The Problem With Incest

Humans find the idea of incest disgusting and thus avoid mating with close relatives. Most people have a vague understanding that children born to closely related parents are likely to have physical or mental abnormalities, like the royal family of years gone by and some of that dodgy village down the road. This is known as inbreeding depression. But why does it occur? Surely it is beneficial to give children not only half of your set of genes, but also some that your sibling or parent shares with you, thus passing more than 50% of your genes to the next generation. Inbreeding ought to allow you to maximise the proportion of your genes in the next generation, the ‘goal’ of reproduction. Unfortunately, for most animals on this planet there are severe problems with inbred offspring that outweigh any benefits in terms of propagating their genes.

To understand inbreeding depression you must first have some basic knowledge of errors that occur when genes are copied or repaired incorrectly, called mutations. Every time cells divide they must copy all of their genetic material using microscopic ‘machinery’, and these are subject to the occasional error, which can result in a new version of a gene. Additionally, mutations can arise due to environmental damage through radiation, heat or chemical agents. These mutations become permanent features in the genetic lineage of a given cell, hence those that appear in the germ line (egg and sperm cells) are passed from parent to offspring eternally down the generations.

Within a single cell a mutation happens at a completely random point in the genome, effecting any of the ~25,000 genes. In most cases the mutation is not expressed, as there are two copies, called alleles, of each gene. And mutations usually result in a recessive allele, meaning it is submissive and masked by the ‘normal’, dominant allele, which works as usual. Therefore, any person with a random recessive mutation is unaffected and a ‘carrier’ for the genetic disorder associated with faults in that particular gene.

Most individuals inherit between 3-5 random recessive mutations and when they mate with an unrelated person in the population there is a very low probability that they are both carriers of the same mutation. This means that their children are pretty much guaranteed to inherit at least one healthy, working version of each gene. However, when closely related people mate they are likely to share mutations they’ve inherited from a common ancestor, meaning each of their children would have a 1 in 4 chance of receiving both faulty versions of a particular gene, giving them a genetic disorder. As most people carry multiple mutations (and these are likely to be shared by related parents) the chance that their child will have genetic abnormalities becomes seriously high.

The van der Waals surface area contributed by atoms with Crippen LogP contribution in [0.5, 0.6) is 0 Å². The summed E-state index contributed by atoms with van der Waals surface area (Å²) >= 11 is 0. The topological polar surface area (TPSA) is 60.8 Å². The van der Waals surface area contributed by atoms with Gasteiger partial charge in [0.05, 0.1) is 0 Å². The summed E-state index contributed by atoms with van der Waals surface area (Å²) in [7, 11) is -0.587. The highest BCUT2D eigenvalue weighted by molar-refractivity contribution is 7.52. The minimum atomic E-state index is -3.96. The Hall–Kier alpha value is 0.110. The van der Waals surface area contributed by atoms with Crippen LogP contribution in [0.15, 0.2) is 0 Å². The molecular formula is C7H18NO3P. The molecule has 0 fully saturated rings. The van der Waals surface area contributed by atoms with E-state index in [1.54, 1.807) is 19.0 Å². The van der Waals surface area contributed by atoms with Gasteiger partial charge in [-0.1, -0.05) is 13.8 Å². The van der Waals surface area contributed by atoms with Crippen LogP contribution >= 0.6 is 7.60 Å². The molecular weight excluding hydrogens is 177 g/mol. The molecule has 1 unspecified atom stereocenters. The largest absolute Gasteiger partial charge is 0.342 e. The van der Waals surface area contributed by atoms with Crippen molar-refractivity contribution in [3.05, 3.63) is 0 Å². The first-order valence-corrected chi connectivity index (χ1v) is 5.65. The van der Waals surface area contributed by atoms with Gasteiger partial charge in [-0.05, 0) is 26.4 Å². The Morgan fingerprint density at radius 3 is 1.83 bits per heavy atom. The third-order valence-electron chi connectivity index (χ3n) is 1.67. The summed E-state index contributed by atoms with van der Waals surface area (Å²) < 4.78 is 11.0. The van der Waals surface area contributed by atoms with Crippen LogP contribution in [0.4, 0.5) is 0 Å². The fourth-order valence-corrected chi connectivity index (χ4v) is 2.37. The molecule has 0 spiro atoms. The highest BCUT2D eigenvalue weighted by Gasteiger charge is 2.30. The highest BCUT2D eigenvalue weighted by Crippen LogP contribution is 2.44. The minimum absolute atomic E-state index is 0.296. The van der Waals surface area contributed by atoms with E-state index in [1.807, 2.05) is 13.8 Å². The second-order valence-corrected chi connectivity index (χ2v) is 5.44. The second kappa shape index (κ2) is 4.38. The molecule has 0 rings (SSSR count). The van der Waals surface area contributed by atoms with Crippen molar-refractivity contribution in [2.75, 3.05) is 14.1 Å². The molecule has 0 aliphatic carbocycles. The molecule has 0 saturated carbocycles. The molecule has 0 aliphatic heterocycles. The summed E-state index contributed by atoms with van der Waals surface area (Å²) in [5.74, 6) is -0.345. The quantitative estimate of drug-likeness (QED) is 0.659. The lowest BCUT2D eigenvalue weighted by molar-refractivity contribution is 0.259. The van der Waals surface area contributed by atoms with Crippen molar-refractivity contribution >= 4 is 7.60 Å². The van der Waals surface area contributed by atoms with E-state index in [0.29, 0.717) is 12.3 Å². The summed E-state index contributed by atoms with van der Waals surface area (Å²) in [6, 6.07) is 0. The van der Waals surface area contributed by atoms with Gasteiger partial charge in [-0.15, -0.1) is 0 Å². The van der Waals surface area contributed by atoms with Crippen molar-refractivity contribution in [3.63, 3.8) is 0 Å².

So that is inbreeding depression: the accumulation of faulty versions of genes in descendants of closely related sexual partners, where they are shared through common ancestry.

Note: Not all mutations are harmful; most are in fact neutral, producing no effect on the protein and function of the gene. And while some mutations are harmful, a small but important subset result in improved function of a gene, and this is a crucial way in which new adaptations can arise.


One thought on “The Problem With Incest

  1. “Humans find the idea of incest disgusting and thus avoid mating with close relatives.” That may be true for MOST humans, but certainly not all, and assuming you are talking about relatives closer than first cousins. The majority of marriages in history have been to a cousin of some close degree, perhaps once or twice removed. Close genetic relatives who were not raised together often experience a powerful attraction when introduced or reunited.

    Most children born to close relatives are healthy. Some are quite intelligent and attractive, too.

    Most sex that happens is not to breed. Indeed, much sex that happens will not result in reproduction because viable sperm is not contacting viable eggs and implanting in a uterus, sometimes by design, sometimes by age, sometimes by injury, sometimes by the nature of the sex act, sometimes because only people of the same gender are involved, etc.

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